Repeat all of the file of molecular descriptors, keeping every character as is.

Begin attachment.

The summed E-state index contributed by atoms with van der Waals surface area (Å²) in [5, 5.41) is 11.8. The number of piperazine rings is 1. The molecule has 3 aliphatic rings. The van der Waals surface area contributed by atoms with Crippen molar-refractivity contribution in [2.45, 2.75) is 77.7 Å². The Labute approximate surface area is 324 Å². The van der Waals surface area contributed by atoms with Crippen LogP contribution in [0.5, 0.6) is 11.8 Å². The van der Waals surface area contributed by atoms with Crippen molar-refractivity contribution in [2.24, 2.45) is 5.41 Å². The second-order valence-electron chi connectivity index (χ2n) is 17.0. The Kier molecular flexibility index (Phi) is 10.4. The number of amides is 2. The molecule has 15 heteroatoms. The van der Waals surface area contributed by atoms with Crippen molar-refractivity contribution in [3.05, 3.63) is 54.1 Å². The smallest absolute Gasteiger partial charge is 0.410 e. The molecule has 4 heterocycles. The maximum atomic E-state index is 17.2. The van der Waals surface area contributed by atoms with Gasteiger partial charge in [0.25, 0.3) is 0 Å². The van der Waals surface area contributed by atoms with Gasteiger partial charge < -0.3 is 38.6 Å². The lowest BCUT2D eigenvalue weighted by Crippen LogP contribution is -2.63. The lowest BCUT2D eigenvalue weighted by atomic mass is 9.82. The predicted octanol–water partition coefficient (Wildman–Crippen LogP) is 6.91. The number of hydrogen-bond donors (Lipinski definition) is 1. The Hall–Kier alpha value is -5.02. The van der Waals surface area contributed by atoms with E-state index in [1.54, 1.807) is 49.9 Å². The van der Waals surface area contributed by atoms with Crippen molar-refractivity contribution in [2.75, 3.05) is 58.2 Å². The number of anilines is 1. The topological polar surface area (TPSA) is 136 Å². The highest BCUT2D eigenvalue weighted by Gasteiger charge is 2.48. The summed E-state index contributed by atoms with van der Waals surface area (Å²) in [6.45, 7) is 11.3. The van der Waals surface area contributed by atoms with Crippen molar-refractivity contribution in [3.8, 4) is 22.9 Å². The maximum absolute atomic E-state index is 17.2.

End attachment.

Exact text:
The summed E-state index contributed by atoms with van der Waals surface area (Å²) in [5, 5.41) is 11.8. The number of piperazine rings is 1. The molecule has 3 aliphatic rings. The van der Waals surface area contributed by atoms with Crippen molar-refractivity contribution in [2.45, 2.75) is 77.7 Å². The Labute approximate surface area is 324 Å². The van der Waals surface area contributed by atoms with Crippen LogP contribution in [0.5, 0.6) is 11.8 Å². The van der Waals surface area contributed by atoms with Crippen molar-refractivity contribution in [2.24, 2.45) is 5.41 Å². The second-order valence-electron chi connectivity index (χ2n) is 17.0. The Kier molecular flexibility index (Phi) is 10.4. The number of amides is 2. The molecule has 15 heteroatoms. The van der Waals surface area contributed by atoms with Crippen molar-refractivity contribution in [3.05, 3.63) is 54.1 Å². The smallest absolute Gasteiger partial charge is 0.410 e. The molecule has 4 heterocycles. The maximum atomic E-state index is 17.2. The van der Waals surface area contributed by atoms with Gasteiger partial charge in [0.25, 0.3) is 0 Å². The van der Waals surface area contributed by atoms with Gasteiger partial charge < -0.3 is 38.6 Å². The lowest BCUT2D eigenvalue weighted by Crippen LogP contribution is -2.63. The lowest BCUT2D eigenvalue weighted by atomic mass is 9.82. The predicted octanol–water partition coefficient (Wildman–Crippen LogP) is 6.91. The number of hydrogen-bond donors (Lipinski definition) is 1. The Hall–Kier alpha value is -5.02. The van der Waals surface area contributed by atoms with E-state index in [1.54, 1.807) is 49.9 Å². The van der Waals surface area contributed by atoms with Crippen molar-refractivity contribution in [2.75, 3.05) is 58.2 Å². The number of anilines is 1. The topological polar surface area (TPSA) is 136 Å². The highest BCUT2D eigenvalue weighted by Gasteiger charge is 2.48. The summed E-state index contributed by atoms with van der Waals surface area (Å²) in [6.45, 7) is 11.3. The van der Waals surface area contributed by atoms with Crippen molar-refractivity contribution in [3.8, 4) is 22.9 Å². The maximum absolute atomic E-state index is 17.2.